But no matter. There are plenty of beaches to go around in Malibu. During our brief visit, we stopped by Zuma Beach which, on a weekday, did not have the crowds of beach-goers you should expect on a Saturday or Sunday. With plenty of parking, it was just a short walk to a beach that seemed to stretch for miles.

Santa Monica

Just 12 miles down the coastline from Malibu is Santa Monica. The words "trendy" and "hip" seem to pop up a lot in the descriptions of the some 400 restaurants packed into this little piece of real estate. Throw in a few art galleries, some luxury hotels and - oh yes - celebrities, and you have the makings of an eye-popping getaway.

Santa Monica is a great place to soak up Southern California sunshine. The views from Palisades Park are breathtaking and take in not only the expansive beaches but such distant features as Catalina Island. It's no wonder that half of L.A. seems to be down here jogging or walking. Wide, tree-lined and well-landscaped Ocean Avenue stretches along the coastline offering about as pretty a downtown street as you'll see considering this is all modern office buildings and not historic mansions.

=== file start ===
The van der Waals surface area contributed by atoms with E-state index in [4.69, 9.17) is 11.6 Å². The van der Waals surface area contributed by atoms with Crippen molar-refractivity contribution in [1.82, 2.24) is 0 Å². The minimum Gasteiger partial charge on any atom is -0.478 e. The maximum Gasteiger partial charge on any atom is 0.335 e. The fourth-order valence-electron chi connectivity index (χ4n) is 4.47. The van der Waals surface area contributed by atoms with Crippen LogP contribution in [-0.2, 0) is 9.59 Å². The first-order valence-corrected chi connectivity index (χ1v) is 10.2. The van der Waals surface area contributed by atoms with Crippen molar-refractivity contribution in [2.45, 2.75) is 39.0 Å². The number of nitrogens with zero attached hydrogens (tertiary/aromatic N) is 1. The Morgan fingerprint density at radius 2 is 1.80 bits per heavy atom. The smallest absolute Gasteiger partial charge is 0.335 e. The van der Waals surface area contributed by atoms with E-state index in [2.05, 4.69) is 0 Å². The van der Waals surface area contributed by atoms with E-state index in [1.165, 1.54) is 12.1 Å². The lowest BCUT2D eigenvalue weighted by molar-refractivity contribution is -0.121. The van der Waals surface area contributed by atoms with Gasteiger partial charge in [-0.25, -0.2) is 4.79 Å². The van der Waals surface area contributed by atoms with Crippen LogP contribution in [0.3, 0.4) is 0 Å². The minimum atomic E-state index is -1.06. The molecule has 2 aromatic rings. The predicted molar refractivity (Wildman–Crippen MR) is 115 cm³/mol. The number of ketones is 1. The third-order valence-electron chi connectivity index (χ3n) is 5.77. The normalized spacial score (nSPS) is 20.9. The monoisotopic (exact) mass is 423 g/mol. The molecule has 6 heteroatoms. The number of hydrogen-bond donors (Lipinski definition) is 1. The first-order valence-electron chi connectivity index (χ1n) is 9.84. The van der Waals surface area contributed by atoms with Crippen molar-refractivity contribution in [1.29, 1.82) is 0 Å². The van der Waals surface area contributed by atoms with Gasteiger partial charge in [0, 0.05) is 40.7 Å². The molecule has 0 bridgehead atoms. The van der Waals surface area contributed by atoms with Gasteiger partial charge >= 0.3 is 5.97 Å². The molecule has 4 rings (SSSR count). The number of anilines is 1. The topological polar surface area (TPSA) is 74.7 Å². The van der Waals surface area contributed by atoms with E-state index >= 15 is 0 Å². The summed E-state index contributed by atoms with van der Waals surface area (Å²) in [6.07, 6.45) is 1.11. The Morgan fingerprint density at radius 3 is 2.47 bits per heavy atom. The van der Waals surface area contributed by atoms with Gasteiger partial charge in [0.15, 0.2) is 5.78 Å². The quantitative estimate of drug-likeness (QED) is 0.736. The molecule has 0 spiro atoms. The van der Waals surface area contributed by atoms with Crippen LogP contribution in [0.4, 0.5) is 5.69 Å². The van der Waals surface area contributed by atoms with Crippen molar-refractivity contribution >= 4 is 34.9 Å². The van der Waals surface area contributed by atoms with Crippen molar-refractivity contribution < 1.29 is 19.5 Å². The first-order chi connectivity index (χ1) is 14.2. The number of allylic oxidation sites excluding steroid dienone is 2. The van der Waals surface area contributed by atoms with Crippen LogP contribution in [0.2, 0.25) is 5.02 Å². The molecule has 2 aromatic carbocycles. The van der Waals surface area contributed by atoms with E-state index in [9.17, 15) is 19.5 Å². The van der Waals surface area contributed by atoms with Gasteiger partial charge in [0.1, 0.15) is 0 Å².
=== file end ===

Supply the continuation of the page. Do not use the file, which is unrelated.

The Santa Monica Pier is the dominant feature on the water's edge - and also over the water -- and is a favorite for families. We lingered with our five-year-old in Kids Cove, the part of the pier's Pacific Park that has kiddie amusement rides and, when all was said and done, our daughter declared her time on the pier "the best day ever!"

Just up from the pier are blocks and blocks of shopping in the popular Downtown Third Street Promenade, an area where city fathers have taken a street and turned it into a pedestrian mall. There are fascinating shops and an unusual number of movie theaters along this walkway that seems to attract people from all walks of life - young and old, wealthy on down to the homeless. On weekends there is always an assortment of street musicians and entertainers willing to do just about anything to get a tip and a warm round of applause.